That led to my reflecting on the history of psychiatry’s relationship with the transplant service over the years. We used to be much more involved with pre-transplant psychosocial assessments than we are now. That role has been taken by a psychologist who is embedded in the transplant surgery department, which offers obvious advantages in terms of access to psychosocial evaluations. However, as I examined the SIPAT and compared it with the Psychosocial Assessment of Candidates for Transplantation (PACT), an assessment tool psychiatrists used here in the past, and because I’m not sure whether any such instrument is used nowadays, I wondered how (and perhaps whether) psychiatrists could re-establish a collaborative relationship with the transplant team, including its psychologist.
Could the SIPAT be a point of departure for opening a conversation with the transplant service? This could counter the tendency for siloing of medical and surgical departments in academic medical centers and lead to more collaborative relationships with the goal of not just maintaining our excellent patient care record, but improving it.
This approach could also enhance the education of our residents, who currently have few opportunities for learning about the important role psychiatrists play in transplant evaluations. The whole field of transplant psychiatry naturally lends itself to teaching and evaluating all the core competencies including Medical Knowledge, Patient Care, Professionalism, Systems-Based Practice, Interpersonal Skills and Communication, and Practice-Based Learning and Improvement. They can learn how challenging it is to fulfill the psychiatrist’s tripartite role as patient servant, transplant team member, and steward of a limited organ supply for those on transplant wait lists.
This CPCP itself is much more relevant to my practice than any “activity” or “product” currently promoted by the American Board of Psychiatry and Neurology (ABPN) toward Maintenance of Certification (MOC). In fact, what the ABPN offers seems trivial compared to this single instance of a CPCP case conference. It tends to highlight the wastefulness of MOC and further entrenches my view that MOC is not the best way (and could be the worst way) to operationalize the principle of lifelong learning and improvement of a psychiatrist’s skills and knowledge base.
I urged the residents, Drs. Paul Thisayakorn, Tom Salter, and Mohammad Z Ali to think in those terms about this particular CPCP. It would have been easy to simply review Maldonado’s paper. It was much more challenging for them to think of it as a point of departure for critically evaluating their role in a complex branch of medicine and surgery and searching for ways to improve it that don’t just involve academic political maneuvering, but to reach beyond that to emphasize the important role of collaboration in health care generally.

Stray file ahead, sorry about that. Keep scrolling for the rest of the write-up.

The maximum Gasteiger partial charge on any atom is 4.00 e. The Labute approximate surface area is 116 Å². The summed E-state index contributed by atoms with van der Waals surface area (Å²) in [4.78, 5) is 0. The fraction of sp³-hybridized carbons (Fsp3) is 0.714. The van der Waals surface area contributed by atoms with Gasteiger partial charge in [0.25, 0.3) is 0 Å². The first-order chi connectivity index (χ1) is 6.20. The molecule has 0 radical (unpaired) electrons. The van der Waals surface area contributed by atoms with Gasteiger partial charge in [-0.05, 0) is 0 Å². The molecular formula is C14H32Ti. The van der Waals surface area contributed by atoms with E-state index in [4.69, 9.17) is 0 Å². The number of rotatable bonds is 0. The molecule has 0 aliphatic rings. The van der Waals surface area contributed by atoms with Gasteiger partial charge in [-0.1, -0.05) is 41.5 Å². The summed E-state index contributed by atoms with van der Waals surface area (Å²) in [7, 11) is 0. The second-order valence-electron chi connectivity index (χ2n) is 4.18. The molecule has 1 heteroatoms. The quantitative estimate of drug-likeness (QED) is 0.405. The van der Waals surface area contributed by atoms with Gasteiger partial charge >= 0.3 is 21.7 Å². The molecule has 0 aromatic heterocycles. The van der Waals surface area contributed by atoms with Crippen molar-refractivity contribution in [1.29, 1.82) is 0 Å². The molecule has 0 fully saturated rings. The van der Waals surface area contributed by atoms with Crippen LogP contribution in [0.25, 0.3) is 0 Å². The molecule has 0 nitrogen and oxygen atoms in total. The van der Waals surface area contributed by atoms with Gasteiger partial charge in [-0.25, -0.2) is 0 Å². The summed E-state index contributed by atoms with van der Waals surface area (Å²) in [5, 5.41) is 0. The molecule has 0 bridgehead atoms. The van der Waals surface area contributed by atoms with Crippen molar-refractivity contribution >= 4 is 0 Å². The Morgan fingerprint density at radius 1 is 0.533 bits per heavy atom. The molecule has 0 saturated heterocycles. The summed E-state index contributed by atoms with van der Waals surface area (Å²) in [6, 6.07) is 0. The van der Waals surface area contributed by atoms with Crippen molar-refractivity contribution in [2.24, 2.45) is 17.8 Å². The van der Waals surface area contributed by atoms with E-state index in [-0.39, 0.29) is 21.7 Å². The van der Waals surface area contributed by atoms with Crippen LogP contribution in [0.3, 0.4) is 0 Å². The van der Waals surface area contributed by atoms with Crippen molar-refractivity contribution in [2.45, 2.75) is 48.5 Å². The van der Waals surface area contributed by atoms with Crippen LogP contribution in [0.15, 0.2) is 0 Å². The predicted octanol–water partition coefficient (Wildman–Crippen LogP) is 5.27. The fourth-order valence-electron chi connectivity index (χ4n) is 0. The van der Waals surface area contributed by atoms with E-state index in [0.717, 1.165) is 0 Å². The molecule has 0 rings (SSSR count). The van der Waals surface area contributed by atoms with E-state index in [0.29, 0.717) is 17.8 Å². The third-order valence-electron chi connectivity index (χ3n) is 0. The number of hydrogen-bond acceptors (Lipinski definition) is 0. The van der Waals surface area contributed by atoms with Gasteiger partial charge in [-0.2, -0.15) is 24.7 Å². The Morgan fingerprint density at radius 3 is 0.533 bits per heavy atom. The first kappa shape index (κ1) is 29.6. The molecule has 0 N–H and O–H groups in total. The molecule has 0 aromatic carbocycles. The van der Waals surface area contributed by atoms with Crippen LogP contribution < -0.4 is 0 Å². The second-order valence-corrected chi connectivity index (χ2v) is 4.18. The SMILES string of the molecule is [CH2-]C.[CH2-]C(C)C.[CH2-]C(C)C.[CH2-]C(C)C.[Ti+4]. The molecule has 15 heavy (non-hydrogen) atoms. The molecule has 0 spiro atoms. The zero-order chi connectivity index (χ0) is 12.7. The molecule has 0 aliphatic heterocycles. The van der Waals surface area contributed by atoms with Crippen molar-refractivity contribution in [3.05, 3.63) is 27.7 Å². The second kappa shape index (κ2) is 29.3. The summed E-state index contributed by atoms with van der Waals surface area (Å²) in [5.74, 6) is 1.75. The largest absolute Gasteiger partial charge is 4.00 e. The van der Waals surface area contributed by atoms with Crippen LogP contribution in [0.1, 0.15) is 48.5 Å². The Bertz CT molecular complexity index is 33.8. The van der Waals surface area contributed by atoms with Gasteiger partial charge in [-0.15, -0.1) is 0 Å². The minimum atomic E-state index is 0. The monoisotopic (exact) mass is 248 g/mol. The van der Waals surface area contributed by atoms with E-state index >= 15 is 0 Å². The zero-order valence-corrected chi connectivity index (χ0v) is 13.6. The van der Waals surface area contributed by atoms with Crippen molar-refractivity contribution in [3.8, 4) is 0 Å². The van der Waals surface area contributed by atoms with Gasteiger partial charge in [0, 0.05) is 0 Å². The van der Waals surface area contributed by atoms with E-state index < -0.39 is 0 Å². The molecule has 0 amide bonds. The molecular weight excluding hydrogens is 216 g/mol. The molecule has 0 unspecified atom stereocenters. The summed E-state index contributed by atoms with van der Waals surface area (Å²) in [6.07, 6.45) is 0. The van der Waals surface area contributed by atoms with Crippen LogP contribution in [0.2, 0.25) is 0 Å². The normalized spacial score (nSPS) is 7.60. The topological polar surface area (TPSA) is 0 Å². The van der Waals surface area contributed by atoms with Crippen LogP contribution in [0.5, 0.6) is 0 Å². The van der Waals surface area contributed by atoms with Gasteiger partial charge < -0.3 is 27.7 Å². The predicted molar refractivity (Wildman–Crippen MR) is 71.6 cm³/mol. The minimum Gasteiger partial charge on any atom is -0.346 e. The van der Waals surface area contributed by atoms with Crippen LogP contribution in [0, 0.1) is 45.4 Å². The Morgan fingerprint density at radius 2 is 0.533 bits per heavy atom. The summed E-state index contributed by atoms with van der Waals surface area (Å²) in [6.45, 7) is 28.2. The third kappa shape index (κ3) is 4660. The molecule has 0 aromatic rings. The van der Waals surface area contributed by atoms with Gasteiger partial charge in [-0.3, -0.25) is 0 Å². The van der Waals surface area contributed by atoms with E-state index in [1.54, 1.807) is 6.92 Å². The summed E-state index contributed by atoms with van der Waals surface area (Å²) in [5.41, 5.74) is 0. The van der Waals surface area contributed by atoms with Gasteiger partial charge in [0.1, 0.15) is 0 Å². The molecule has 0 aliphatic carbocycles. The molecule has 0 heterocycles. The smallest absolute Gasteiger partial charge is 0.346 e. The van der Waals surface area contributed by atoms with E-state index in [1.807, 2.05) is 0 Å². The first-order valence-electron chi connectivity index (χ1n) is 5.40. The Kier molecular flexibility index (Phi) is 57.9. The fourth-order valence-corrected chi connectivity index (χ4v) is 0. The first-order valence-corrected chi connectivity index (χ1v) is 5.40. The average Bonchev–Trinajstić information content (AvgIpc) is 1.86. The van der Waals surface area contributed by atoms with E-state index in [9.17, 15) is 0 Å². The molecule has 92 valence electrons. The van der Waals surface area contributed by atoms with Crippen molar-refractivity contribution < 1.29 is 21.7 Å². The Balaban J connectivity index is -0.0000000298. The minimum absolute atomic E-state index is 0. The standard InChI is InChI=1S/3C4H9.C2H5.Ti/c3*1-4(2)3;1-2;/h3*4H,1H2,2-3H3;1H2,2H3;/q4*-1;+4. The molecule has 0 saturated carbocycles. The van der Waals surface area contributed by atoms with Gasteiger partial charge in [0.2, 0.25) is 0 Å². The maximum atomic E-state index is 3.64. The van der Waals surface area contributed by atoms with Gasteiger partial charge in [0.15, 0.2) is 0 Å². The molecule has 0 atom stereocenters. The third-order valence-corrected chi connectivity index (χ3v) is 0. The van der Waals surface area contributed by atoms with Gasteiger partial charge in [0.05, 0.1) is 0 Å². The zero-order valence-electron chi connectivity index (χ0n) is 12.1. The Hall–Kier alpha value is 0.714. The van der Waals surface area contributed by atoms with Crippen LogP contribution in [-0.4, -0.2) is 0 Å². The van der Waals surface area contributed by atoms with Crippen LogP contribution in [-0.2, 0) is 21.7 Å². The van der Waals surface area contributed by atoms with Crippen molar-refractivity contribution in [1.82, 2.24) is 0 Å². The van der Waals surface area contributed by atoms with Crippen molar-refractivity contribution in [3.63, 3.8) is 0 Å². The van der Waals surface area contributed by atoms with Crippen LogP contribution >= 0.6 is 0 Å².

As usual, the trainees made some excellent slides to get the point across. In order to see the picture galleries of photos or powerpoint slides, click on one of the slides, which will open up the presentation to fill the screen. Use the arrow buttons to scroll left and right through the slides or up and down to view the annotations.
1. Maldonado, J. R., H. C. Dubois, et al. (2012). “The Stanford Integrated Psychosocial Assessment for Transplantation (SIPAT): A New Tool for the Psychosocial Evaluation of Pre-Transplant Candidates.” Psychosomatics 53(2): 123-132.
Background While medical criteria have been well established for each end-organ system, psychosocial listing criteria are less standardized. To address this limitation, we developed and tested a new assessment tool: the Stanford Integrated Psychosocial Assessment for Transplantation (SIPAT). Methods The SIPAT was developed from a comprehensive review of the literature on the psychosocial factors that impact transplant outcomes. Five examiners blindly applied the SIPAT to 102 randomly selected transplant cases, including liver, heart, and lung patients. After all subject’s files had been rated by the examiners, the respective transplant teams provided the research team with the patient’s outcome data. Results Univariate logistic regression models were fit in order to predict the transplant psychosocial outcome (positive or negative) using each rater’s SIPAT scores. These results show that SIPAT scores are highly predictive of the transplant psychosocial outcome (P < 0.0001). The instrument has excellent inter-rater reliability (Pearson’s correlation coefficient = 0.853), even among novice raters. Conclusions The SIPAT is a comprehensive screening tool to assist in the psychosocial assessment of organ transplant candidates. Its strengths includes the standardization of the evaluation process and its ability to identify subjects who are at risk for negative outcomes after the transplant, in order to allow for the development of interventions directed at improving the patient’s candidacy. Our goal is that the SIPAT, in addition to a set of agreed upon minimal psychosocial listing criteria, would be used in combination with organ-specific medical listing criteria in order to establish standardized criteria for the selection of transplant recipients.